The Health Ministry was expected to ask the government to extend the total national coronavirus closure by two weeks, although officials have indicated that they may compromise on 10 days.
Whichever date is agreed, the ministry is seeking to ensure that the closure does not end on at midnight on Thursday, January 28, in order to prevent people gathering en masse over the first weekend out of lockdown.
The ministry has expressed concern over Israel's infection rate, which is still high despite the closure and the internationally praised vaccination campaign that has seen almost one quarter of the population receive at least the first jab.
Health official said earlier Monday that there had been just 5,616 new daily coronavirus cases diagnosed the day before, but voiced concern over the national infection rate that had climbed to a staggering 9.1 percent.
The country's hospitals also warned Sunday that they are overwhelmed and the congestion threatens the quality of patient care. On Friday, a seriously ill coronavirus patient at Ichilov hospital in Tel Aviv died when overworked staff failed to notice that his ventilator was not working properly. Israel's struggling hospitals have warned that this will likely not be the only time such an incident occurs.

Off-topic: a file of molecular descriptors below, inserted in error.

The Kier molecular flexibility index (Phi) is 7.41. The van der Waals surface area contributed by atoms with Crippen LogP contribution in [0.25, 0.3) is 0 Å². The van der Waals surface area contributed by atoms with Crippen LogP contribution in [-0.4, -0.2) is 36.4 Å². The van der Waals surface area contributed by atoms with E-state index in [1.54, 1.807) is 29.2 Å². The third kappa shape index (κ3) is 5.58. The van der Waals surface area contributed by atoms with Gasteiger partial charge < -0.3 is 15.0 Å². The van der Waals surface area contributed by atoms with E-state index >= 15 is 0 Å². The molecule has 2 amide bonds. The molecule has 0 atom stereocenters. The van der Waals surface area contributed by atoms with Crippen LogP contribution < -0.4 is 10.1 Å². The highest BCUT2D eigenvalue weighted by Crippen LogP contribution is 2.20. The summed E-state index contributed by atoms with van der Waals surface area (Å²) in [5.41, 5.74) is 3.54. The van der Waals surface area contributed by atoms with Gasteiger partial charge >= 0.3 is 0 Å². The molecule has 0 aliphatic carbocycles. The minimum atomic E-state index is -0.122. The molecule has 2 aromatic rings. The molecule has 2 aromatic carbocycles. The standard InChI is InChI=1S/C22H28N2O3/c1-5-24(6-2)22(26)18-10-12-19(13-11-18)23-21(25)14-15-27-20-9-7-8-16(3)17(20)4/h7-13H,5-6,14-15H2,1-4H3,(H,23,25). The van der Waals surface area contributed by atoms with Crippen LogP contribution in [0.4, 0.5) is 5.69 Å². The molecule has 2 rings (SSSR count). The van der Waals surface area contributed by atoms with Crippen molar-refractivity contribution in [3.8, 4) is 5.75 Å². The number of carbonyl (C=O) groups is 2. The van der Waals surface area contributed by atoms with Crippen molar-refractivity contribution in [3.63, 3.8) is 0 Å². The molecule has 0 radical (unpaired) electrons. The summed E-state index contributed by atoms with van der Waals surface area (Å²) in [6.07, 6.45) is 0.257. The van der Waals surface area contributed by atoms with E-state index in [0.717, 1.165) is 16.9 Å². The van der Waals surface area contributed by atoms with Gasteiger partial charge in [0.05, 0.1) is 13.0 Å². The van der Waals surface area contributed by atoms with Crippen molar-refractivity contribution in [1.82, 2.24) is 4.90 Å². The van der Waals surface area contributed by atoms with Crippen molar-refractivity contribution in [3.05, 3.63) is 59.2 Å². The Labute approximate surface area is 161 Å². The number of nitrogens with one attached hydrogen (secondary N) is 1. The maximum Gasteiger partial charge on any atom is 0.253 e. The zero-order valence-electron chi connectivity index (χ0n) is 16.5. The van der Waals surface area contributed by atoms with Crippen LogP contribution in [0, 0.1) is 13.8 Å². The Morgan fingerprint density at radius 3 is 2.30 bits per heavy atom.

The government was due to convene at 3pm Tuesday to discuss a potential extension of the closures, the "green passport" plan for those who have been vaccinated and the proposal for new restrictions at Ben-Gurion International Airport.
The plan for new restrictions at the airport include a negative COVID test for anyone wishing to enter the country, mandatory isolation for returning nationals from more countries and restrictions on international travel. The plan was drafted after Prime Minister Benjamin Netanyahu called an emergency debate with senior officials late Sunday over the spread of mutated strains of the coronavirus.
Some ministers have expressed opposition to extending the full closure even for another week, including Minister of Regional Cooperation Ophir Akunis of Likud, who is demanding that the closure only be extended by 72 hours in light of the reduction in the rate of infection.
Blue & White ministers led by Defense Minister Benny Gantz have said they will not agree to an extension of the closure unless real enforcement is carried out in the ultra-Orthodox sector, where serious violations have consistently been observed and the infection rate is the highest in the country.